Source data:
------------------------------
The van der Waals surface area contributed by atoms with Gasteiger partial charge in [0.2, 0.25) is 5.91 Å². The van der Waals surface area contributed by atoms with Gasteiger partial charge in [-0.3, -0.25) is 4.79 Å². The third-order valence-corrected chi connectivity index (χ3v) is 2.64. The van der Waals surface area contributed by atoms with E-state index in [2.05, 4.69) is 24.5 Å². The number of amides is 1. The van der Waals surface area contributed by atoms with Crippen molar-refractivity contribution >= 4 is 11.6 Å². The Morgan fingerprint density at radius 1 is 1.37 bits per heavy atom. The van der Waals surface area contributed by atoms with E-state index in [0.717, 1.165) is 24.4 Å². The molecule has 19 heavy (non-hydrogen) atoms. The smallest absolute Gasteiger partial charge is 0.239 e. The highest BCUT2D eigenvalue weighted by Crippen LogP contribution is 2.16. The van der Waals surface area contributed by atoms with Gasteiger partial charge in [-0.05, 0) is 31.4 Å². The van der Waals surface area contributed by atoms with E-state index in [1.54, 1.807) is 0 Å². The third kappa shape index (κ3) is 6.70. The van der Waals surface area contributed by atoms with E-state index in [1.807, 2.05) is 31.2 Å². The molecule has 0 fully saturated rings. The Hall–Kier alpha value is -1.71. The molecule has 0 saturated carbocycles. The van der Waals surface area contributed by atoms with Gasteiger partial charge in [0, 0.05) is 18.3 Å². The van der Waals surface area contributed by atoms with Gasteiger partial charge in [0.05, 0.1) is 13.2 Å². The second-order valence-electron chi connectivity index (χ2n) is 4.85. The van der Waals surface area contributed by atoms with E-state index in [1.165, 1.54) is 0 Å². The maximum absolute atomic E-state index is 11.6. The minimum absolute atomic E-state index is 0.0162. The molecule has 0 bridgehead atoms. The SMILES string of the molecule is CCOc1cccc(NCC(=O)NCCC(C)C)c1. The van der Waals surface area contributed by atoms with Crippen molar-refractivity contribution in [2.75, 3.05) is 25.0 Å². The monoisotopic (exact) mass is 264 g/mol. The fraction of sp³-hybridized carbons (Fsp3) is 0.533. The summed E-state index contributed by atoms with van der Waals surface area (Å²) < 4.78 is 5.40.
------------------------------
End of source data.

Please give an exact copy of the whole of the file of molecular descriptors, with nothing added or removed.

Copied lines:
The van der Waals surface area contributed by atoms with Gasteiger partial charge in [0.2, 0.25) is 5.91 Å². The van der Waals surface area contributed by atoms with Gasteiger partial charge in [-0.3, -0.25) is 4.79 Å². The third-order valence-corrected chi connectivity index (χ3v) is 2.64. The van der Waals surface area contributed by atoms with E-state index in [2.05, 4.69) is 24.5 Å². The number of amides is 1. The van der Waals surface area contributed by atoms with Crippen molar-refractivity contribution >= 4 is 11.6 Å². The Morgan fingerprint density at radius 1 is 1.37 bits per heavy atom. The van der Waals surface area contributed by atoms with E-state index in [0.717, 1.165) is 24.4 Å². The molecule has 19 heavy (non-hydrogen) atoms. The smallest absolute Gasteiger partial charge is 0.239 e. The highest BCUT2D eigenvalue weighted by Crippen LogP contribution is 2.16. The van der Waals surface area contributed by atoms with Gasteiger partial charge in [-0.05, 0) is 31.4 Å². The van der Waals surface area contributed by atoms with E-state index in [1.54, 1.807) is 0 Å². The third kappa shape index (κ3) is 6.70. The van der Waals surface area contributed by atoms with E-state index in [1.807, 2.05) is 31.2 Å². The molecule has 0 fully saturated rings. The Hall–Kier alpha value is -1.71. The molecule has 0 saturated carbocycles. The van der Waals surface area contributed by atoms with Gasteiger partial charge in [0, 0.05) is 18.3 Å². The van der Waals surface area contributed by atoms with Gasteiger partial charge in [0.05, 0.1) is 13.2 Å². The second-order valence-electron chi connectivity index (χ2n) is 4.85. The van der Waals surface area contributed by atoms with E-state index in [1.165, 1.54) is 0 Å². The maximum absolute atomic E-state index is 11.6. The minimum absolute atomic E-state index is 0.0162. The molecule has 0 bridgehead atoms. The SMILES string of the molecule is CCOc1cccc(NCC(=O)NCCC(C)C)c1. The van der Waals surface area contributed by atoms with Crippen molar-refractivity contribution in [2.75, 3.05) is 25.0 Å². The monoisotopic (exact) mass is 264 g/mol. The fraction of sp³-hybridized carbons (Fsp3) is 0.533. The summed E-state index contributed by atoms with van der Waals surface area (Å²) < 4.78 is 5.40.